First, Greetings @TinleyFarms from the front range in Colorado ! Sorry to hear about your egg woes... I can identify! I have almost 30 hens (all are over 18 mos old), and am getting 1-2 eggs a day if I'm lucky. At their peak, I was getting 18+ a day. Some days now, I get none at all, and other days I have egg eaters that wait to lay until right after I've checked... I go back out later and find a wet spot and maybe a little left over egg white... the yolk and sometimes the entire shell is devoured. All it takes is for one to start the job and the rest all join in and the egg is gone in minutes or faster. Talk about a bunch of velociraptor cannibals!! If I could catch the initial egg eater, she (or he) would be soup stock in under 24 hours!
There are a couple of things that may be contributing. The youngest may have not started laying yet, and may now wait till January as the days get longer again. We just passed the winter solstice and entered the winter season, so now the days will steadily get longer once more. Typically, a lot of chickens shut down egg laying as the days get shorter. A way to see if this is in fact the issue would be to install lighting in the coop and add extra hours of "daylight" so they have light for 14 or so hours a day. Many folks do this to keep the birds laying year round. I don't do this as I like them to have a couple of months rest, as nature intended, before they go back into max production. If you install lighting, it may take a week or so for it to register and egg laying to start back up again.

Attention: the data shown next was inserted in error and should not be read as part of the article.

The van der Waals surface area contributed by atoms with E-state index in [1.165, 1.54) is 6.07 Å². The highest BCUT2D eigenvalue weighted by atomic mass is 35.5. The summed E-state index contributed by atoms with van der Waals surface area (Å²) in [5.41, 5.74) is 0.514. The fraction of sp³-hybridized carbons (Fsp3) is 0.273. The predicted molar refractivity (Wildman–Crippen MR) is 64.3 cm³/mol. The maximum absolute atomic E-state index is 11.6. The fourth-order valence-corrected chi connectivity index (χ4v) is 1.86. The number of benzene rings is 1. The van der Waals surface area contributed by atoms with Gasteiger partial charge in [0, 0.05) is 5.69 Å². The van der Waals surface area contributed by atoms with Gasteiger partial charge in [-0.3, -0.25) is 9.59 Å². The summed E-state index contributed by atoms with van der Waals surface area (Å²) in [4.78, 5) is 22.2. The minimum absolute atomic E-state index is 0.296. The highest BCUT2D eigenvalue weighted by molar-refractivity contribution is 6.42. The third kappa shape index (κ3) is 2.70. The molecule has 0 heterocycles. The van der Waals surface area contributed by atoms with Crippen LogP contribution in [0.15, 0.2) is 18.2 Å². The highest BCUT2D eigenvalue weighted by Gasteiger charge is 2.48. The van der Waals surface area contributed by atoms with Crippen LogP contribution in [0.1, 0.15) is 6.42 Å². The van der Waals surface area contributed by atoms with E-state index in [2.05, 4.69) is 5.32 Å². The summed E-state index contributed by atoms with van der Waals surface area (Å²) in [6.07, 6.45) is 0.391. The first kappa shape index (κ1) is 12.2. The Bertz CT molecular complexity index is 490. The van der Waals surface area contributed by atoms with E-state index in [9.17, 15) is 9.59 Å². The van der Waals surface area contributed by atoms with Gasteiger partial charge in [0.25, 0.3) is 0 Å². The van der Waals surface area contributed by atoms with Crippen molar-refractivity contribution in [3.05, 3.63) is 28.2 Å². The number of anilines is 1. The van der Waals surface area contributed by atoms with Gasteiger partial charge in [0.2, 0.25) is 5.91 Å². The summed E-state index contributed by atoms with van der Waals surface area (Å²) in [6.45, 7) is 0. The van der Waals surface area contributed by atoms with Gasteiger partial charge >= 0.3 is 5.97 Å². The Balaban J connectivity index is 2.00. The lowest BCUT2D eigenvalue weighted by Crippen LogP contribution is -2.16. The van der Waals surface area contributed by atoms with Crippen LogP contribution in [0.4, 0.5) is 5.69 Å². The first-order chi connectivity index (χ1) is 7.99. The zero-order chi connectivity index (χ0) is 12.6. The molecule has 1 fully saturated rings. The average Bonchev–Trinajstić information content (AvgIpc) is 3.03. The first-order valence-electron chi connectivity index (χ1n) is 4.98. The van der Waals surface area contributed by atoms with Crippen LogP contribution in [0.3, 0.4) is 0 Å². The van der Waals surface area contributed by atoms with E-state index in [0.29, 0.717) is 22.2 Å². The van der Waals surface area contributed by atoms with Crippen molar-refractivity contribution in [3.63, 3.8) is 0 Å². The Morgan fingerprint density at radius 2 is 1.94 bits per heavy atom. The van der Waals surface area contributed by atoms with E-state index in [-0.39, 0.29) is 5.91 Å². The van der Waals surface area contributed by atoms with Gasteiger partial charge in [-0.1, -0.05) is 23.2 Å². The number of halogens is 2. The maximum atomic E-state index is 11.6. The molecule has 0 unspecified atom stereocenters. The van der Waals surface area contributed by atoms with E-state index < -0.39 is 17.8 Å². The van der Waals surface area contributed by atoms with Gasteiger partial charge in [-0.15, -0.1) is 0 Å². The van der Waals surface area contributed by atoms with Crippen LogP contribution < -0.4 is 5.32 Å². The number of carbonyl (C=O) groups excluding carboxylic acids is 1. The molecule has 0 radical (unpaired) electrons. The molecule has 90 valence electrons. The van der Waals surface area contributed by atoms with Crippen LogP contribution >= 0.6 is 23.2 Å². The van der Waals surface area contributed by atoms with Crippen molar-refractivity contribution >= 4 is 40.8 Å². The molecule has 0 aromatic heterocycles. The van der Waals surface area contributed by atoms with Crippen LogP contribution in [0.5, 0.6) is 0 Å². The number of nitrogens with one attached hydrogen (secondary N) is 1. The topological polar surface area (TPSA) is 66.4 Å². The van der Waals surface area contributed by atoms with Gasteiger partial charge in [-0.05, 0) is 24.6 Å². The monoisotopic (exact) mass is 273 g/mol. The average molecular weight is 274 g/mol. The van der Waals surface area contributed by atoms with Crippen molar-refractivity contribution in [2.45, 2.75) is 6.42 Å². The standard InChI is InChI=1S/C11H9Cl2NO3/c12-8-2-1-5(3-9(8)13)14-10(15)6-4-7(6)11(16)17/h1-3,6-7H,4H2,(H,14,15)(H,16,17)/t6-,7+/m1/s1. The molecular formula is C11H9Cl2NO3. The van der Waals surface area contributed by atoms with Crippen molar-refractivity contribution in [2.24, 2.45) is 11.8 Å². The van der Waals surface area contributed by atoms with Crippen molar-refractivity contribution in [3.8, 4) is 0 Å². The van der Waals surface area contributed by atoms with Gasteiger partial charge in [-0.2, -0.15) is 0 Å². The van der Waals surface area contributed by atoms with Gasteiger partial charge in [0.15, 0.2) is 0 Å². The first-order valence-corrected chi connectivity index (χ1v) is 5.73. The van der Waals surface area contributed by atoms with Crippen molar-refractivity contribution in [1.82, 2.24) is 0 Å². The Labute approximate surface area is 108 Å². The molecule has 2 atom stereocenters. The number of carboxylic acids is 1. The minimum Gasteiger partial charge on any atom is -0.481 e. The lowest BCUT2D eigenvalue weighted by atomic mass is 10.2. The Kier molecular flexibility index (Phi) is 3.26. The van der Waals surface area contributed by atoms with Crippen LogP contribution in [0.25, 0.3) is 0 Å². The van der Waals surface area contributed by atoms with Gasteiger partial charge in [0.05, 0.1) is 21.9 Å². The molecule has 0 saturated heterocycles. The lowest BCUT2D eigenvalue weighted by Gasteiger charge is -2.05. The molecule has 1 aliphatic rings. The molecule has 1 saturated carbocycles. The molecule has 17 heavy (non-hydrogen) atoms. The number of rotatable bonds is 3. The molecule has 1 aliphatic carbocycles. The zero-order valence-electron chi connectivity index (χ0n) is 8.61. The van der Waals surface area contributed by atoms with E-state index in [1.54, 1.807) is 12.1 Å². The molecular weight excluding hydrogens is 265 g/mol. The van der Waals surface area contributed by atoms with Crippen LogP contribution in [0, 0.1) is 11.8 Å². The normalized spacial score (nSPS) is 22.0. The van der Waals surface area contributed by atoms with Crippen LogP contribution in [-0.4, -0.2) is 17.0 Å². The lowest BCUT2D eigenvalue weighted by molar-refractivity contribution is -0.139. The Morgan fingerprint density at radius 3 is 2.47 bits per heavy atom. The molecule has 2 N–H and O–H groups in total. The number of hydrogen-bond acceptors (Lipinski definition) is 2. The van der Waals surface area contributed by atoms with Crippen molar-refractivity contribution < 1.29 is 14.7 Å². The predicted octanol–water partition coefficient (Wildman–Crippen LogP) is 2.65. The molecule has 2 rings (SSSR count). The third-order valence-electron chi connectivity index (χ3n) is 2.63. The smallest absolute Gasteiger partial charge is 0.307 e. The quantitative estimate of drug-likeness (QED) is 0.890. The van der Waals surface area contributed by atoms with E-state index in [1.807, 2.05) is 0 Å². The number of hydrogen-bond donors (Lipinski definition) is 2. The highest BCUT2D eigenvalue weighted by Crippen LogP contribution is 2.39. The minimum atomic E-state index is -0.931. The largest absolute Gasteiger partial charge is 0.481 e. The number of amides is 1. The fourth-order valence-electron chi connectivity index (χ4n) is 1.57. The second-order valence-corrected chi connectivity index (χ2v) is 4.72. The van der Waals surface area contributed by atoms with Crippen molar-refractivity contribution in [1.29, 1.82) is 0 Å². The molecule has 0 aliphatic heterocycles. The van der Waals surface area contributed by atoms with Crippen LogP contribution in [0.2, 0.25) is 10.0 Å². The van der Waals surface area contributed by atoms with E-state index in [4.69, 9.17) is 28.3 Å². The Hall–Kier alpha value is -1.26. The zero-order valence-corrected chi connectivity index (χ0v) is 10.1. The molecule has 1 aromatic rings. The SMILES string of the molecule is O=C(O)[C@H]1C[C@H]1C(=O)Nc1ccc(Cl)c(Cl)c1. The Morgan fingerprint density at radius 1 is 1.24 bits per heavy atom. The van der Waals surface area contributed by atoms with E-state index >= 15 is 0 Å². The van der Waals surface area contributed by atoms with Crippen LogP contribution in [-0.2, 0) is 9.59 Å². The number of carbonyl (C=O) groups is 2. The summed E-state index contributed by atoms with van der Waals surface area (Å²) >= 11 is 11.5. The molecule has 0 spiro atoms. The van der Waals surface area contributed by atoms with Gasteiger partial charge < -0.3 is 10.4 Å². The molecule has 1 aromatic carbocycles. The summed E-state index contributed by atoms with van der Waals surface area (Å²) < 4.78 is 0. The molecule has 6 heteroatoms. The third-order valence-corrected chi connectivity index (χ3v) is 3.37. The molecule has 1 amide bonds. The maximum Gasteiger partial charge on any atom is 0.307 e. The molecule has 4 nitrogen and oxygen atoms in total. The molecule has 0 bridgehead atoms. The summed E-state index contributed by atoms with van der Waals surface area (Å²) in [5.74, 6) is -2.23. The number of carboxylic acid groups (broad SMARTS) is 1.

Some have mentioned molt, but I believe you stated that none have ragged feathers. A molt doesn't necessarily mean they go bald... It's not like trees losing their leaves... Some chickens can molt out completely over time but they do it so slowly and over a longer time frame, that you wouldn't even notice. Have you noticed more feathers on the ground in their area at all? Oh, and this doesn't always happen either as some chickens eat the feathers... they are protein after all. Most of mine have just finished molt and are almost completely re-feathered now. In the past several days I have started to see an increase in egg production, but still nowhere near what they were doing at peak.
Scratch grains should be more of a treat for the birds and should NOT be fed free choice. I have tried all sorts of protein levels 10%-30%+ and have found that anything over 14-16% is pretty much wasted. Chickens can't really put the additional protein to use... they just poop it out. If you're feeding layer feed, there's already added calcium in the feed specifically because it's designed for laying hens. As such, they may not need/use the oyster shell. Another interesting thing is the amount of protein in the feed determines how much the chickens will eat. As a result, when feeding a high protein food, they don't eat as much as their systems tell them they've met their daily requirement. The result is, they don't get all the nutrition they actually need and will lose body mass and tone. This can also affect egg production as the body has fewer fat stores and such to draw on. I am now buying 16% layer feed and mixing other grains in with it to draw down overall protein content. I normally ferment their feed but with sub freezing temps, I can't do that right now. I am right now trying to get protein levels to between 12-14%.
My recent improvement I attribute to the lower protein level in their food as well as the molt being almost completed. I hope it gets better for you soon. Good luck, and welcome again!